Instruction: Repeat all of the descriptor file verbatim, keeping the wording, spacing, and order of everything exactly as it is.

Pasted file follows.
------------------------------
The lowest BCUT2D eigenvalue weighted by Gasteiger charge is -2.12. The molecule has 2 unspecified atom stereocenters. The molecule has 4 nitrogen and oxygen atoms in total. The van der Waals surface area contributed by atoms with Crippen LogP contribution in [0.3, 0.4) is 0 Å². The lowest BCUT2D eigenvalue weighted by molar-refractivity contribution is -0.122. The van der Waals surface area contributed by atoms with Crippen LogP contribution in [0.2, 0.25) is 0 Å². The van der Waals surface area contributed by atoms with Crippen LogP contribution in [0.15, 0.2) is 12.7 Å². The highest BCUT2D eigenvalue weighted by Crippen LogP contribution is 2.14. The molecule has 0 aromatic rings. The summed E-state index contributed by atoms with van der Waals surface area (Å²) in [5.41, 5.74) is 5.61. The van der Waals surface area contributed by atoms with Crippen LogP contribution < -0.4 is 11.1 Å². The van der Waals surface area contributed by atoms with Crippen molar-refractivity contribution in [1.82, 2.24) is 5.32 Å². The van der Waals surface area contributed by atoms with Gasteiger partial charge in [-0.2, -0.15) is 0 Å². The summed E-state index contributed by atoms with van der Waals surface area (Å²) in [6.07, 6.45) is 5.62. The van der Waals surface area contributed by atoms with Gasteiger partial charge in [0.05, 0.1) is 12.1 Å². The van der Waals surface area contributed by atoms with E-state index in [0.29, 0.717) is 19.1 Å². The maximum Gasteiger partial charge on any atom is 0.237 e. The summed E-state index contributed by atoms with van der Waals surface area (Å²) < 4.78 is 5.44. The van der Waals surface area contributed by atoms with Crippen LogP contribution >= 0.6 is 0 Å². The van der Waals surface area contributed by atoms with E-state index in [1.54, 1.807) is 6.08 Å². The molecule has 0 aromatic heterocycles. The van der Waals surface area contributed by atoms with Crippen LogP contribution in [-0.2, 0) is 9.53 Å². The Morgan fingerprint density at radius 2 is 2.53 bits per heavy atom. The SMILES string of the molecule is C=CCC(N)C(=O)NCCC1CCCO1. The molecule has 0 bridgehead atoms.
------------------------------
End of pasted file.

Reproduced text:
The lowest BCUT2D eigenvalue weighted by Gasteiger charge is -2.12. The molecule has 2 unspecified atom stereocenters. The molecule has 4 nitrogen and oxygen atoms in total. The van der Waals surface area contributed by atoms with Crippen LogP contribution in [0.3, 0.4) is 0 Å². The lowest BCUT2D eigenvalue weighted by molar-refractivity contribution is -0.122. The van der Waals surface area contributed by atoms with Crippen LogP contribution in [0.2, 0.25) is 0 Å². The van der Waals surface area contributed by atoms with Crippen LogP contribution in [0.15, 0.2) is 12.7 Å². The highest BCUT2D eigenvalue weighted by Crippen LogP contribution is 2.14. The molecule has 0 aromatic rings. The summed E-state index contributed by atoms with van der Waals surface area (Å²) in [5.41, 5.74) is 5.61. The van der Waals surface area contributed by atoms with Crippen LogP contribution < -0.4 is 11.1 Å². The van der Waals surface area contributed by atoms with Crippen molar-refractivity contribution in [1.82, 2.24) is 5.32 Å². The van der Waals surface area contributed by atoms with Gasteiger partial charge in [-0.2, -0.15) is 0 Å². The summed E-state index contributed by atoms with van der Waals surface area (Å²) in [6.07, 6.45) is 5.62. The van der Waals surface area contributed by atoms with Gasteiger partial charge in [0.05, 0.1) is 12.1 Å². The van der Waals surface area contributed by atoms with E-state index in [0.29, 0.717) is 19.1 Å². The maximum Gasteiger partial charge on any atom is 0.237 e. The summed E-state index contributed by atoms with van der Waals surface area (Å²) < 4.78 is 5.44. The van der Waals surface area contributed by atoms with Crippen LogP contribution >= 0.6 is 0 Å². The van der Waals surface area contributed by atoms with E-state index in [1.54, 1.807) is 6.08 Å². The molecule has 0 aromatic heterocycles. The van der Waals surface area contributed by atoms with Crippen LogP contribution in [-0.2, 0) is 9.53 Å². The Morgan fingerprint density at radius 2 is 2.53 bits per heavy atom. The SMILES string of the molecule is C=CCC(N)C(=O)NCCC1CCCO1. The molecule has 0 bridgehead atoms.